Cameron Anderson, Walter Hansen, Bruce Herman, Steve Prince, and Leah Samuelson
5 Artists and Authors
God in the Modern Wing: Viewing Art with Eyes of Faith was just released by InterVarsity Press and highly reviewed by Publishers Weekly. PW celebrates the way in which this “revealing anthology…encourages readers to look beyond cursory views of modern artists by learning more about their lives, breadth of work, and depth of creative conception. Those working in art criticism or modern theology will gain much from this illuminating work.”
On September 17th and 18th art lovers and museum wanderers will have the opportunity to learn from five of the artists and writers who contributed to this book. Join us at three unique events for an insider look into the world of Modern Art and the way in which its artists help us both embrace our humanity and quest for spiritual transcendence.
Cameron J. Anderson is a writer and an artist living in Madison, Wisconsin where he serves as associate director at Upper House, a center for Christian study located at the heart of the University of Wisconsin-Madison. He completed his MFA in painting and drawing from Cranbrook Academy of Art. In 2016 Anderson served as scholar in residence at the M. J. Murdock Charitable Trust. He is co-editor of the anthology God in the Modern Wing: Viewing Art with the Eyes of Faith (2021) and authored The Faithful Artist: A Vision for Evangelicalism and the Arts (2016). He served as the executive director of CIVA (Christians in the Visual Arts) from 2009 to 2018.
G. Walter Hansen is a member at Fourth Presbyterian Church in Chicago, Illinois, where he moderated the God in the Modern Wing sessions. Hansen received a BA in Philosophy from Wheaton College (1968) and a ThD from University of Toronto (1985). He is professor emeritus of New Testament interpretation at Fuller Theological Seminary (1995-2015). Co-editor of God in the Modern Wing: Viewing Art with the Eyes of Faith (2021), Hansen’s other major publications include The Letter to the Philippians (2009) and Galatians (1994). His publication of Through Your Eyes: Dialogues on the Paintings of Bruce Herman (2013) demonstrates his interest in the relationship between the visual arts and theology.
Bruce Herman is a painter, speaker, and curator living and working north of Boston. Herman’s art has been shown nationally in all major cities in the United States and internationally in Italy, England, Japan, and Hong Kong. His work is in many public collections, including the Vatican Museums in Rome, Cincinnati Museum of Fine Arts, Hammer Museum in L.A., and many regional museum and university collections. His art and writings have been published in print and online journals, and in a major thirty-year retrospective, Through Your Eyes (2013). Herman holds the Lothlórien Distinguished Chair in Fine Arts at Gordon College.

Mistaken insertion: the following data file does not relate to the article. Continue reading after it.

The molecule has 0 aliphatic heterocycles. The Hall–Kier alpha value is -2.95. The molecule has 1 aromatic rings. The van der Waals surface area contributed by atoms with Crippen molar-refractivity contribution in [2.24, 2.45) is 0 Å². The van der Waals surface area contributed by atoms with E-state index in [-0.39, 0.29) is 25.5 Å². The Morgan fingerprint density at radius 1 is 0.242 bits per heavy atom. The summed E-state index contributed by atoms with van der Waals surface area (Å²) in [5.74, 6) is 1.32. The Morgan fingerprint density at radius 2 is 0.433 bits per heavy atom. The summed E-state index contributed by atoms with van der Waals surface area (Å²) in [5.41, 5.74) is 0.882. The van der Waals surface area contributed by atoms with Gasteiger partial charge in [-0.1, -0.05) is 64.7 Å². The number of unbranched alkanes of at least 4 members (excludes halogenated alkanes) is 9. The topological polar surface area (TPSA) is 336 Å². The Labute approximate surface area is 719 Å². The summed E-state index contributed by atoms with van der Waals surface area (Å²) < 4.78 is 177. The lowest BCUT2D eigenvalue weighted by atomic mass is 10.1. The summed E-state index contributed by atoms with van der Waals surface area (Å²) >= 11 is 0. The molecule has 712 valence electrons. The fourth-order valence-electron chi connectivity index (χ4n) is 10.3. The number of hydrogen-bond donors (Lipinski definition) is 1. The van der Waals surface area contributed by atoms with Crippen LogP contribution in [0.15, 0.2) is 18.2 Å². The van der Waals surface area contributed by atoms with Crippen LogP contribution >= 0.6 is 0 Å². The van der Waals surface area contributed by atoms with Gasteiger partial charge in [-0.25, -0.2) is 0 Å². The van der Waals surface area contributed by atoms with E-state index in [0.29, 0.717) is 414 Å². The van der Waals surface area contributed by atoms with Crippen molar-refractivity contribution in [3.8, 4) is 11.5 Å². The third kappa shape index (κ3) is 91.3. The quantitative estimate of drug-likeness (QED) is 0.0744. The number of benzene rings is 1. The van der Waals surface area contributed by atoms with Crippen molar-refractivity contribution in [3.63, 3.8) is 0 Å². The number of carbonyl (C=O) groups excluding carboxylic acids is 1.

Steve A. Prince is distinguished artist in residence and Director of Engagement for the Muscarelle Museum of Art at The College of William & Mary. A native of New Orleans, Louisiana, he currently resides in Virginia. Prince received his BFA from Xavier University of Louisiana and his MFA in printmaking and sculpture from Michigan State University. Represented by Zucot Gallery in Atlanta, Georgia, Prince has created several public works, including an eight-by-eight foot mixed media work titled Lemonade: A Picture of America at the College of William and Mary, commemorating the first three African American resident students at the college in 1967.
Leah Samuelson is a community artist who works with collaborative painting and mosaic processes. She specializes in the role of the arts in society specifically regarding the evolving relationships between arts and their audiences. She is a former instructor of Drawing and Community Art at Wheaton College. Her undergraduate degree is in Studio Art from Wheaton with a concentration in Drawing, and her graduate degree is in Urban Studies: Arts in Transformation from Eastern University.
Image Credit: Emerging Fire, Red Rock Variation: Lake Superior Landscape, 1993. George Morrison. Acrylic on canvas on board.